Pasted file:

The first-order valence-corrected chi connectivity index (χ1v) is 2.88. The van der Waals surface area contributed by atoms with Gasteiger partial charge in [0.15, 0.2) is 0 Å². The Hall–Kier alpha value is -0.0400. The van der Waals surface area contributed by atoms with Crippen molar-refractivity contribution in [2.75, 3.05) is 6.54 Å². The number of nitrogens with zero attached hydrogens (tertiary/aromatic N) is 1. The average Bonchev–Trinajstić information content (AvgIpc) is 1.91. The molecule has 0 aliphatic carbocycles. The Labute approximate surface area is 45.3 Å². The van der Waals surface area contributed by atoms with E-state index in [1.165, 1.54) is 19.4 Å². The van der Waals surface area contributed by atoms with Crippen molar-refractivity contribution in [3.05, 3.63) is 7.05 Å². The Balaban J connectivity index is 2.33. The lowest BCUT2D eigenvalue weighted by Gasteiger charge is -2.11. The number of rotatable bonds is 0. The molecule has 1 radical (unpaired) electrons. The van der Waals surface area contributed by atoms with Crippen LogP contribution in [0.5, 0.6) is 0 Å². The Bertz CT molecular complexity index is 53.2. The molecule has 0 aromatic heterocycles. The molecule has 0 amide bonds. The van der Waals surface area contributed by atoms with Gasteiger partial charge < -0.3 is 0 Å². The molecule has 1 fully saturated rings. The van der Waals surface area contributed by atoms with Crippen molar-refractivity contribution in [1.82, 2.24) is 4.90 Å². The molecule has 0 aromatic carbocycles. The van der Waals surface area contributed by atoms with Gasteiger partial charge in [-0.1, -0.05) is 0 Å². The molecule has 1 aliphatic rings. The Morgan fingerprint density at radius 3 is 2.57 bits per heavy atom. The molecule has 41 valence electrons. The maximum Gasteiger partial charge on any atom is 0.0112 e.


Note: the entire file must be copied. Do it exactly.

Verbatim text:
The first-order valence-corrected chi connectivity index (χ1v) is 2.88. The van der Waals surface area contributed by atoms with Gasteiger partial charge in [0.15, 0.2) is 0 Å². The Hall–Kier alpha value is -0.0400. The van der Waals surface area contributed by atoms with Crippen molar-refractivity contribution in [2.75, 3.05) is 6.54 Å². The number of nitrogens with zero attached hydrogens (tertiary/aromatic N) is 1. The average Bonchev–Trinajstić information content (AvgIpc) is 1.91. The molecule has 0 aliphatic carbocycles. The Labute approximate surface area is 45.3 Å². The van der Waals surface area contributed by atoms with E-state index in [1.165, 1.54) is 19.4 Å². The van der Waals surface area contributed by atoms with Crippen molar-refractivity contribution in [3.05, 3.63) is 7.05 Å². The Balaban J connectivity index is 2.33. The lowest BCUT2D eigenvalue weighted by Gasteiger charge is -2.11. The number of rotatable bonds is 0. The molecule has 1 radical (unpaired) electrons. The van der Waals surface area contributed by atoms with Crippen LogP contribution in [0.5, 0.6) is 0 Å². The Bertz CT molecular complexity index is 53.2. The molecule has 0 aromatic heterocycles. The molecule has 0 amide bonds. The van der Waals surface area contributed by atoms with Gasteiger partial charge < -0.3 is 0 Å². The molecule has 1 fully saturated rings. The van der Waals surface area contributed by atoms with Crippen molar-refractivity contribution in [1.82, 2.24) is 4.90 Å². The molecule has 0 aromatic carbocycles. The van der Waals surface area contributed by atoms with Gasteiger partial charge in [-0.1, -0.05) is 0 Å². The molecule has 1 aliphatic rings. The Morgan fingerprint density at radius 3 is 2.57 bits per heavy atom. The molecule has 41 valence electrons. The maximum Gasteiger partial charge on any atom is 0.0112 e.